Ultimately Sabathia signed an eight-year, $186 million contract with the New York Yankees and the Brewers got 39th pick in the 2009 MLB Draft as compensation, which they used to select outfielder Kentrail Davis.  Right now Davis is stuck in Double-A, which is disappointing given his draft status.  Unless Davis can pick things up in the next year, I do not see him as a part of the long-terms plans at the big league level for the Brewers.  That trick to get draft pick compensation is no longer an option under the new collective bargaining agreement.  In order to get draft pick compensation under the new CBA, a player has to be on The 25 for at least one season.  That means the Tigers will get draft pick compensation if they lose Price after next season but the Brewers would not have gotten draft pick compensation if they lost Sabathia in 2014 like they did in 2008.

Instead of making a splash, Melvin made a slight ripple when he acquired outfielder Gerardo Parra from the Arizona Diamondbacks for minor-leaguers Anthony Banda (left-handed pitcher) and Mitch Haniger (outfielder).  Although Parra has struggled offensively this season hitting just .259, he is two-time Gold Glove winner so we know he can field his position.  Parra also gives the Brewers a left-handed bat in the outfield that they desperately need since each of their starters (Kris Davis, Carlos Gomez, and Ryan Braun) hits from the right side.  In terms of Parra's contract situation, the Brewers have him under team control through 2015 if they like but if Parra declines that tender after the 2015 season and signs elsewhere, at least the Brewers can get draft pick compensation if they tender him for the next two seasons.

In terms of what the Brewers gave up, Hainger is clearly the better of the two prospects.  The Brewers drafted Hainger 38th overall in the 2012 MLB Draft and is one of the better prospects in their somewhat disappointing farm system. So far Hainger has been alright hitting .255 in Double-A this season.  This trade finally allows the Diamondbacks to get Banda.  Originally the Diamondbacks drafted Banda in the 33rd round of the 2011 MLB Draft but Banda did not sign so he entered the 2012 MLB Draft and the Brewers took Banda in the 10th round of that draft.  So far Banda has been decent in 2014 posting a 3.66 ERA in Single-A so far this season.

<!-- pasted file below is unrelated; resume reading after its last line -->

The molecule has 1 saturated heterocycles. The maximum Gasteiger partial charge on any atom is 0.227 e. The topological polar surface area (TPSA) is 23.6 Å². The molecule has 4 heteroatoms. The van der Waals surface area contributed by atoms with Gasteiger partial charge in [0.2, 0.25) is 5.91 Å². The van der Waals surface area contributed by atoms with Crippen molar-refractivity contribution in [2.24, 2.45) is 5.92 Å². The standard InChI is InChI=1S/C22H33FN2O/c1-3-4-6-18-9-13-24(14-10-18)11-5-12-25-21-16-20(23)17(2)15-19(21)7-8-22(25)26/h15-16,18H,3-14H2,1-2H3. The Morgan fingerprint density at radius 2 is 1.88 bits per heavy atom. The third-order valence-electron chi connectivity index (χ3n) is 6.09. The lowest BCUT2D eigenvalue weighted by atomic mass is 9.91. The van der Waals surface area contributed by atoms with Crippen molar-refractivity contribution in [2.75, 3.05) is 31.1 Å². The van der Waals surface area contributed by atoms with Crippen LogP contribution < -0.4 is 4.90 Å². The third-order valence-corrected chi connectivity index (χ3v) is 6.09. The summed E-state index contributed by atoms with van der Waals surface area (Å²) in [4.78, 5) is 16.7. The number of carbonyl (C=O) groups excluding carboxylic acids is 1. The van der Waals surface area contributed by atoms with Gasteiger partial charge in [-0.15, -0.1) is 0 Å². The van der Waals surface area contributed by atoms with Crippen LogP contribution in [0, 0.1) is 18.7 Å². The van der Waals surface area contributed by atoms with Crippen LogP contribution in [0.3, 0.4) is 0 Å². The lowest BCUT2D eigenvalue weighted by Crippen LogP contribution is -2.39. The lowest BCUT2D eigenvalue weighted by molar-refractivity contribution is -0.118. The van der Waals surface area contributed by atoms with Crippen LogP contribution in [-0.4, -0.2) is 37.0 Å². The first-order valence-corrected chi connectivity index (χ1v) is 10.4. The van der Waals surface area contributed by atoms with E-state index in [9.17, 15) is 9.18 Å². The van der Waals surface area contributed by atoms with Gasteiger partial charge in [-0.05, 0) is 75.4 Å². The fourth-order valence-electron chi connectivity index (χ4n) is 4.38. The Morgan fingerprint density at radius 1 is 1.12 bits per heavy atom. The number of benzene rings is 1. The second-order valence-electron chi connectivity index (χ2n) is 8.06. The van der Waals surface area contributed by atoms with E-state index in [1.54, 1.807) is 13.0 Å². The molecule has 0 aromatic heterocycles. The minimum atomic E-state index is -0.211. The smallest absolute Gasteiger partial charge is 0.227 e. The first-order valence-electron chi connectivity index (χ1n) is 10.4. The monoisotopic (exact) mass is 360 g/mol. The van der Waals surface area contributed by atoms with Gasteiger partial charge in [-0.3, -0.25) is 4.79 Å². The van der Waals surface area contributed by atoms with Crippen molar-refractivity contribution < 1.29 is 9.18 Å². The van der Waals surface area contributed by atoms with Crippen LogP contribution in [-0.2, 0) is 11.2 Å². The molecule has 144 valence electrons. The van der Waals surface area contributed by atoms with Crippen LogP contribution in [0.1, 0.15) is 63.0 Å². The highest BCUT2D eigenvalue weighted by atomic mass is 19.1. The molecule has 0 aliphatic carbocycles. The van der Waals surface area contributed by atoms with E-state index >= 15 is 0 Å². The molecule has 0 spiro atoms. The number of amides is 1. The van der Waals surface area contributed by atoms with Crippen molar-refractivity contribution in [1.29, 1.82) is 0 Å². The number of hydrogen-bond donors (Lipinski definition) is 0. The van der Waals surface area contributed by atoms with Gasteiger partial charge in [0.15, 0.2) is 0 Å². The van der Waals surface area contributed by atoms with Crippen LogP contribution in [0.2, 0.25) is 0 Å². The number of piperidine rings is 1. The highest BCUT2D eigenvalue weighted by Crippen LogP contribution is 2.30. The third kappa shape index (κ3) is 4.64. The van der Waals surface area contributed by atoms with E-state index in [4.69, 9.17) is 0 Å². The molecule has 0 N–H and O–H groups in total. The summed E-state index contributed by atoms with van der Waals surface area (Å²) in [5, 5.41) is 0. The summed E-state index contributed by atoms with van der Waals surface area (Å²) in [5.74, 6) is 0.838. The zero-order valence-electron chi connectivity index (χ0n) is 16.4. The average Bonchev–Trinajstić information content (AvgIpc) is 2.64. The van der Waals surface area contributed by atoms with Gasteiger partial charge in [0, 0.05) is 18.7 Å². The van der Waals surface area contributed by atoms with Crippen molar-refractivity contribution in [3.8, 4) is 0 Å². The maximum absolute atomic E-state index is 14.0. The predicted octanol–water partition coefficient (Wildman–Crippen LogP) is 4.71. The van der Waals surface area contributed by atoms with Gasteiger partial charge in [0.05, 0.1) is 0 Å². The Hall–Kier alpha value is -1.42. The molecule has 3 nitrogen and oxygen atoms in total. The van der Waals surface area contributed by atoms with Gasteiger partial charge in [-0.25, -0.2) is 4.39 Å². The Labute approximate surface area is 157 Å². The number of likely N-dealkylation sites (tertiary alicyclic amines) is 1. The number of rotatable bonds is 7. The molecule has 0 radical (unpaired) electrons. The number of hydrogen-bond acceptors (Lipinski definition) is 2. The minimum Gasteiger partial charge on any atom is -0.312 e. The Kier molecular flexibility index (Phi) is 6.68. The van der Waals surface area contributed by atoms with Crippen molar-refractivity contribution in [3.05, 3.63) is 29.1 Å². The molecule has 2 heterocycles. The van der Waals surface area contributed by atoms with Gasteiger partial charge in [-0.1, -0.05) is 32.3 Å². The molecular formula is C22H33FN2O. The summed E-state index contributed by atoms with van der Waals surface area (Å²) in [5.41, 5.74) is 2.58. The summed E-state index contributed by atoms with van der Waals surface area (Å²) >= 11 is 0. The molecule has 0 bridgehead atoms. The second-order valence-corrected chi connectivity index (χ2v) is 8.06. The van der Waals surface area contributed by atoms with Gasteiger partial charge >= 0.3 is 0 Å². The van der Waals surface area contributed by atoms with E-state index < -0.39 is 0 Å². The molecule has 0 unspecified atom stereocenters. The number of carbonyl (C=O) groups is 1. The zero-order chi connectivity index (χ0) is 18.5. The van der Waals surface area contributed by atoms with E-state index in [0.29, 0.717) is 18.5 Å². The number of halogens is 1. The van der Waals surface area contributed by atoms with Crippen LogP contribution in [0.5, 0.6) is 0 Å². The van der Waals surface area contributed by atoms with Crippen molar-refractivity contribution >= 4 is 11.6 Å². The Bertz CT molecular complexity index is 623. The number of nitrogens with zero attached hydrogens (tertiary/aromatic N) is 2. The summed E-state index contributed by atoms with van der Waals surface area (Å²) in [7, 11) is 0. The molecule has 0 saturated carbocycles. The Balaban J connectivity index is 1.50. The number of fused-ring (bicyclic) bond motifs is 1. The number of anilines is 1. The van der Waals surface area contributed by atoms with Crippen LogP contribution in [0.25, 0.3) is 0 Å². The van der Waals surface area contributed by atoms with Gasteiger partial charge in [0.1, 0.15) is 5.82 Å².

Hainger projects as a utility outfielder while Banda does not project as anything better than a left-handed reliever so that doesn't seem like too much to give up to get a legitimate 4th outfielder, especially since their current 4th outfielder Logan Schafer is batting a measly .183 this season.  Plus, current starting left-fielder Kris Davis is hitting just .232 against right-handers while Parra is hitting .271 against right handers so I see the Brewers platooning Davis and Parra the rest of 2014 with Davis starting against left-handers and Parra starting against right-handers.

If Melvin just held onto outfielder Nori Aoki instead of trading him for left-hander Will Smith, there would have been no need to acquire Parra.  At the time of the Aoki/Smith trade I hated it but given how well Smith has pitched this year out of the bullpen, the Aoki/Smith trade does not look as bad now as I thought it would.  Landing Parra is not a Sabathia-esque acquisition but clearly the asking price for Price (no pun intended) was too high for the Brewers given that their farm system is so devoid of high-end talent that I am not even sure they could have made the Rays a legitimate offer for Price.  Truthfully it is just nice to see the Brewers in a pennant race and thus buyers at the trade deadline instead of sellers.

Although training camp is starting for the Green Bay Packers so I will have a ton of Packers posts, I will do my best to post more on the Brewers thru the end of the season given that they are in the midst of one of the most pleasantly surprising seasons in the last decade as they make a legitimate run at winning the N.L. Central and making the playoffs for the first time since 2011.